Perhaps, you have heard about Phonebloks, the brilliant concept aimed on creating a phone worth keeping. It breaks the traditional where consumers would have to buy an entire brand new handheld device just to go for an upgrade. Call it coincidence, but the concept was made public just close to Apple’s launch of its latest iPhone collection, the flagship phone, the 5S, and its cheaper kin, the 5C. The timing was right to influence the mindset of consumers to break away from unnecessary upgrades and mindless spending, so to speak.
One of the most compelling reasons why this concept ever came to be is because of the increasing volume of electronic waste. Ever since the electronics market have garnered a remarkable attention on the market—mostly after mobile phones were invented—the bulk on these waste category have grown immensely. More often than not, the mobile phone as a whole stopped working because only one component of the entire device malfunctioned. And this results to components in good condition to be put to waste.
Scrutinizing the concept itself, the most commendable feature of this would probably be its capability to be customized by the user himself. He can be able to mix and match parts that can suit his very needs. Phonebloks works on the premise that everyone is different and has different needs as well on their smartphones. And this might be the answer to this yearning that people have been clamoring about.
Shortly after the publicity stunt of Phonebloks, it has already caught the attention of millions, which in fact is the aim of its proponent. For this concept to materialize, it must be able to gather the support of the general public in voicing out their sentiment, shouting out their desire to have a phone worth keeping. This move will be able to create the demand that electronic manufacturers will be constrained to think through.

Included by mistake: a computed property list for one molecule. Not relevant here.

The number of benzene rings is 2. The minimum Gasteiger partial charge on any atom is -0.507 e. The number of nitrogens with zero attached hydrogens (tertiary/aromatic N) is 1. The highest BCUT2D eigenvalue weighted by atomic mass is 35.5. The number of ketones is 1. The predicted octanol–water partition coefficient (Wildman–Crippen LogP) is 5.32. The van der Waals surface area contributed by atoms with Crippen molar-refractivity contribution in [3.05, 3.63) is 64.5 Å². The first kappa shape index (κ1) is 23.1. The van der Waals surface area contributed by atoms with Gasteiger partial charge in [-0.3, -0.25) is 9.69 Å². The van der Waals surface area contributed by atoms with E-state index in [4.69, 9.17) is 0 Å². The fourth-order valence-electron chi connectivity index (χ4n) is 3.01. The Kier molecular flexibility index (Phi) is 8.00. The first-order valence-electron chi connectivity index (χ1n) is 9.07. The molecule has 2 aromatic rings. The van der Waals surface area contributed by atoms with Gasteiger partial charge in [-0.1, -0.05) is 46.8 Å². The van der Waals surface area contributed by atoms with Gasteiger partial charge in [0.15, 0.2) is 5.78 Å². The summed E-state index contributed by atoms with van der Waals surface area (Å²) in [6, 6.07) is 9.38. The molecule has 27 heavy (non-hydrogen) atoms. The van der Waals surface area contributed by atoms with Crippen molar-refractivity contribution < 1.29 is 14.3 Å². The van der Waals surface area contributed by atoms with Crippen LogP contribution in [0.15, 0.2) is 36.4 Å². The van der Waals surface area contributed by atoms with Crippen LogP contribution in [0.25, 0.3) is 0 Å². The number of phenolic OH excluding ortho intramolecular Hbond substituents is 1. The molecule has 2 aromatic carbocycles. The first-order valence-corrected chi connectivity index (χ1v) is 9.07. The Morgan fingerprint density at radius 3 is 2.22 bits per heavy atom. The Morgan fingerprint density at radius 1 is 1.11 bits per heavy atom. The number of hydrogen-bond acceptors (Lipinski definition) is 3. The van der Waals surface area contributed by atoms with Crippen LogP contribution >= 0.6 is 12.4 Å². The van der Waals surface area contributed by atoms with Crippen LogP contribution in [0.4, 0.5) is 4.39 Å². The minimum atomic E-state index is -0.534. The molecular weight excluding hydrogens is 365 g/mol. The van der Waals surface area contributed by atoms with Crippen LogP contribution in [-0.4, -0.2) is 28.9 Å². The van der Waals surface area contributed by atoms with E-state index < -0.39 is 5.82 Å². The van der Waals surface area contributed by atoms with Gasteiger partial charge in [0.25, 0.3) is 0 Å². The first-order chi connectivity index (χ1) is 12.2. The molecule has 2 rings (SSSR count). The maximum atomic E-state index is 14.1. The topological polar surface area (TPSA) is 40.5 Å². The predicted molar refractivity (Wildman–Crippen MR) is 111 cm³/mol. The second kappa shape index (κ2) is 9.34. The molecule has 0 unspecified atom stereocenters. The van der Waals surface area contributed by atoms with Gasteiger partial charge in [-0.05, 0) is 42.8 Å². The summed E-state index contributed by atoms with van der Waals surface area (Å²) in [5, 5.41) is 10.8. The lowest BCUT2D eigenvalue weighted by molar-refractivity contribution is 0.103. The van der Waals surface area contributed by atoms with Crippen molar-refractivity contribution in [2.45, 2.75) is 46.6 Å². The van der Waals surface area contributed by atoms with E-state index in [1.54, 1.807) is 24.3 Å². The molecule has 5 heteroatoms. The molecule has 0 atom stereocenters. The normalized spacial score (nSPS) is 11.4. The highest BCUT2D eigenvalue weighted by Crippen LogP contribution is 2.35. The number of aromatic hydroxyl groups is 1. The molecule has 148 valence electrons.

However, no matter how much attention it garners from people all over the world. The concept will not become a reality if companies that can potentially innovate the device are uninterested. And as of now, one analyst has expressed his skepticism on the concept. Actually, he has come to the conclusion that Phonebloks probably wouldn’t work. And here’s why:
The issues that Phoneblocks may face are rooted on physics, communication, and interoperability. At present time, the latest smartphones use components that allow high speed travel of data within the device. This can only take place if the parts are extremely close together. By separating each individual component like Lego blocks, the device as a whole won’t be able to keep up with today’s standards in terms of performance. In addition, the idea of placing individual parts anywhere on the base is misleading; each component has to be connected to its own specific processor pins.
Besides the concept per se, financial issues may also arise. The cost of coming up with a prototype is deemed beyond imaginable. According to the analyst, “The amount of effort in testing and debugging that would be required to ensure the compatibility of each component would be absolutely enormous.” It’s no question that the concept is laudable overall, but it being made available in the shelves of tech stores or in listings of online mobile stores in the near future seems to be absolutely far-fetched.